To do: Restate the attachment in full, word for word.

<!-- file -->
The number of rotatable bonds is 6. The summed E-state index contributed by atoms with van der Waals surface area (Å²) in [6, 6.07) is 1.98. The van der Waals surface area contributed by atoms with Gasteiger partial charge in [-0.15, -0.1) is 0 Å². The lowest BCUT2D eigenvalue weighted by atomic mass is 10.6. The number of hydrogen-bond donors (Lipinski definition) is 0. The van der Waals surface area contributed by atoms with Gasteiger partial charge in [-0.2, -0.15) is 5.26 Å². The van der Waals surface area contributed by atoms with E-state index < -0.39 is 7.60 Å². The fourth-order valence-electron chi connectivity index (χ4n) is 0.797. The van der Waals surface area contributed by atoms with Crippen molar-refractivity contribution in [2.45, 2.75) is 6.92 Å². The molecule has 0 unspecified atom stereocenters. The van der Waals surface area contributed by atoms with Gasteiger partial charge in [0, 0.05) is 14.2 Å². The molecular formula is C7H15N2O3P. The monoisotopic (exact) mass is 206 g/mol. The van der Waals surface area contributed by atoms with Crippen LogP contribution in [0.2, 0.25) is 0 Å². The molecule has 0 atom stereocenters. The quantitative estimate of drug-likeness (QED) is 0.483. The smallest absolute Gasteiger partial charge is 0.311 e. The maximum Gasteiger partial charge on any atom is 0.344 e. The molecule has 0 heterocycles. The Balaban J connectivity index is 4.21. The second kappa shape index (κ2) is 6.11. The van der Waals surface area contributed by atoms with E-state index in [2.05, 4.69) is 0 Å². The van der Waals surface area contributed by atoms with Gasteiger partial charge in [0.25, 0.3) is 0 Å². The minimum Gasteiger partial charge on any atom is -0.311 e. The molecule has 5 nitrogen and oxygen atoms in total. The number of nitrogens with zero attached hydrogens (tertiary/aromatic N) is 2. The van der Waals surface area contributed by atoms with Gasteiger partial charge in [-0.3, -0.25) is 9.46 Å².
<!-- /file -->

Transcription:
The number of rotatable bonds is 6. The summed E-state index contributed by atoms with van der Waals surface area (Å²) in [6, 6.07) is 1.98. The van der Waals surface area contributed by atoms with Gasteiger partial charge in [-0.15, -0.1) is 0 Å². The lowest BCUT2D eigenvalue weighted by atomic mass is 10.6. The number of hydrogen-bond donors (Lipinski definition) is 0. The van der Waals surface area contributed by atoms with Gasteiger partial charge in [-0.2, -0.15) is 5.26 Å². The van der Waals surface area contributed by atoms with E-state index < -0.39 is 7.60 Å². The fourth-order valence-electron chi connectivity index (χ4n) is 0.797. The van der Waals surface area contributed by atoms with Crippen molar-refractivity contribution in [2.45, 2.75) is 6.92 Å². The molecule has 0 unspecified atom stereocenters. The van der Waals surface area contributed by atoms with Gasteiger partial charge in [0, 0.05) is 14.2 Å². The molecular formula is C7H15N2O3P. The monoisotopic (exact) mass is 206 g/mol. The van der Waals surface area contributed by atoms with Crippen LogP contribution in [0.2, 0.25) is 0 Å². The molecule has 0 atom stereocenters. The quantitative estimate of drug-likeness (QED) is 0.483. The smallest absolute Gasteiger partial charge is 0.311 e. The maximum Gasteiger partial charge on any atom is 0.344 e. The molecule has 0 heterocycles. The Balaban J connectivity index is 4.21. The second kappa shape index (κ2) is 6.11. The van der Waals surface area contributed by atoms with E-state index in [2.05, 4.69) is 0 Å². The van der Waals surface area contributed by atoms with Gasteiger partial charge in [0.25, 0.3) is 0 Å². The minimum Gasteiger partial charge on any atom is -0.311 e. The molecule has 5 nitrogen and oxygen atoms in total. The number of nitrogens with zero attached hydrogens (tertiary/aromatic N) is 2. The van der Waals surface area contributed by atoms with Gasteiger partial charge in [-0.3, -0.25) is 9.46 Å².